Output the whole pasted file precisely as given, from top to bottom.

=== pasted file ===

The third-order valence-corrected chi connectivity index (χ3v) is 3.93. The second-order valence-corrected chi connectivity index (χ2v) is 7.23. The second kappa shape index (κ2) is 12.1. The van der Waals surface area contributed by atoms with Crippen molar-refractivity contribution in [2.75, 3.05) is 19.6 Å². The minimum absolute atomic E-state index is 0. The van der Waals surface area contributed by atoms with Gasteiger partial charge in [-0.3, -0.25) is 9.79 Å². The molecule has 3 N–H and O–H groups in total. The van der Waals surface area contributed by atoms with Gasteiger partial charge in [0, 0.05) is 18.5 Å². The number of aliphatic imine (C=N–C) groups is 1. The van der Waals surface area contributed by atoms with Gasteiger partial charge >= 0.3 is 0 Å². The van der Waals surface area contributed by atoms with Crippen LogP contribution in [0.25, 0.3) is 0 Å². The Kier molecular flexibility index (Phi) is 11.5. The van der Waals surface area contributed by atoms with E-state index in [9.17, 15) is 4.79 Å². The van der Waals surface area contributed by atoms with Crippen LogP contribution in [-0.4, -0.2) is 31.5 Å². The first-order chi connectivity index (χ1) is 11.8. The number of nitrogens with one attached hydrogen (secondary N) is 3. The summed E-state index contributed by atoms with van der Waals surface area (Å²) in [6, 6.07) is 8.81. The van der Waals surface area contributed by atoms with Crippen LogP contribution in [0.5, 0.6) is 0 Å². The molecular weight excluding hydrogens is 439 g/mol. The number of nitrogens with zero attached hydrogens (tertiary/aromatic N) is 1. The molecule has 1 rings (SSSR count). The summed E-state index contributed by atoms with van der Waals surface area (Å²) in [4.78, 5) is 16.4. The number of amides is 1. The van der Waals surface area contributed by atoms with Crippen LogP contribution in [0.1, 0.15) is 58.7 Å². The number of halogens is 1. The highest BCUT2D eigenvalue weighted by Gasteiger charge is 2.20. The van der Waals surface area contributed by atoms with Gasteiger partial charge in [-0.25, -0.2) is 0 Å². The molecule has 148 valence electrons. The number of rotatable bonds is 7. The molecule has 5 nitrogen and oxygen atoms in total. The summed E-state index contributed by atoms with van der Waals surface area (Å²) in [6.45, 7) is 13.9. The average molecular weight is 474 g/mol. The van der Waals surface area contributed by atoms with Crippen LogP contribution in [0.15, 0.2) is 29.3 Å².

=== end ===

The third-order valence-corrected chi connectivity index (χ3v) is 3.93. The second-order valence-corrected chi connectivity index (χ2v) is 7.23. The second kappa shape index (κ2) is 12.1. The van der Waals surface area contributed by atoms with Crippen molar-refractivity contribution in [2.75, 3.05) is 19.6 Å². The minimum absolute atomic E-state index is 0. The van der Waals surface area contributed by atoms with Gasteiger partial charge in [-0.3, -0.25) is 9.79 Å². The molecule has 3 N–H and O–H groups in total. The van der Waals surface area contributed by atoms with Gasteiger partial charge in [0, 0.05) is 18.5 Å². The number of aliphatic imine (C=N–C) groups is 1. The van der Waals surface area contributed by atoms with Gasteiger partial charge >= 0.3 is 0 Å². The van der Waals surface area contributed by atoms with Crippen LogP contribution in [0.25, 0.3) is 0 Å². The Kier molecular flexibility index (Phi) is 11.5. The van der Waals surface area contributed by atoms with E-state index in [9.17, 15) is 4.79 Å². The van der Waals surface area contributed by atoms with Crippen LogP contribution in [-0.4, -0.2) is 31.5 Å². The first-order chi connectivity index (χ1) is 11.8. The number of nitrogens with one attached hydrogen (secondary N) is 3. The summed E-state index contributed by atoms with van der Waals surface area (Å²) in [6, 6.07) is 8.81. The van der Waals surface area contributed by atoms with Crippen LogP contribution in [0.5, 0.6) is 0 Å². The molecular weight excluding hydrogens is 439 g/mol. The number of nitrogens with zero attached hydrogens (tertiary/aromatic N) is 1. The molecule has 1 rings (SSSR count). The summed E-state index contributed by atoms with van der Waals surface area (Å²) in [4.78, 5) is 16.4. The number of amides is 1. The van der Waals surface area contributed by atoms with Crippen LogP contribution in [0.1, 0.15) is 58.7 Å². The number of halogens is 1. The highest BCUT2D eigenvalue weighted by Gasteiger charge is 2.20. The van der Waals surface area contributed by atoms with Gasteiger partial charge in [-0.25, -0.2) is 0 Å². The molecule has 148 valence electrons. The number of rotatable bonds is 7. The molecule has 5 nitrogen and oxygen atoms in total. The summed E-state index contributed by atoms with van der Waals surface area (Å²) in [6.45, 7) is 13.9. The average molecular weight is 474 g/mol. The van der Waals surface area contributed by atoms with Crippen LogP contribution in [0.15, 0.2) is 29.3 Å².